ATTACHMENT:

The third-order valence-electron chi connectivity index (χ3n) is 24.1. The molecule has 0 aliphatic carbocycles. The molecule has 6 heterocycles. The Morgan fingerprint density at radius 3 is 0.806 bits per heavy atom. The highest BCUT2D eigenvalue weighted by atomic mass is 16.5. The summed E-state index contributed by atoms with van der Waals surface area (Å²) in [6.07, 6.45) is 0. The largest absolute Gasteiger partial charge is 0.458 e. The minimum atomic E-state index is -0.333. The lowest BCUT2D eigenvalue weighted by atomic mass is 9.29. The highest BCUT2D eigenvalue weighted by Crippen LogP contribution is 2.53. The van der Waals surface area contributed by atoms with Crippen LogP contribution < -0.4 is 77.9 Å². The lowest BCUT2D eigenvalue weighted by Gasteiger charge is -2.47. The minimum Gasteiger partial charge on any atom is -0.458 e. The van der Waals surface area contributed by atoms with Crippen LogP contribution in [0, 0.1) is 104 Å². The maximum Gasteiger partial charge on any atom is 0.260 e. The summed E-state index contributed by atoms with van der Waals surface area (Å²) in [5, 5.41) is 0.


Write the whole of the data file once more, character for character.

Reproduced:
The third-order valence-electron chi connectivity index (χ3n) is 24.1. The molecule has 0 aliphatic carbocycles. The molecule has 6 heterocycles. The Morgan fingerprint density at radius 3 is 0.806 bits per heavy atom. The highest BCUT2D eigenvalue weighted by atomic mass is 16.5. The summed E-state index contributed by atoms with van der Waals surface area (Å²) in [6.07, 6.45) is 0. The largest absolute Gasteiger partial charge is 0.458 e. The minimum atomic E-state index is -0.333. The lowest BCUT2D eigenvalue weighted by atomic mass is 9.29. The highest BCUT2D eigenvalue weighted by Crippen LogP contribution is 2.53. The van der Waals surface area contributed by atoms with Crippen LogP contribution < -0.4 is 77.9 Å². The lowest BCUT2D eigenvalue weighted by Gasteiger charge is -2.47. The minimum Gasteiger partial charge on any atom is -0.458 e. The van der Waals surface area contributed by atoms with Crippen LogP contribution in [0, 0.1) is 104 Å². The maximum Gasteiger partial charge on any atom is 0.260 e. The summed E-state index contributed by atoms with van der Waals surface area (Å²) in [5, 5.41) is 0.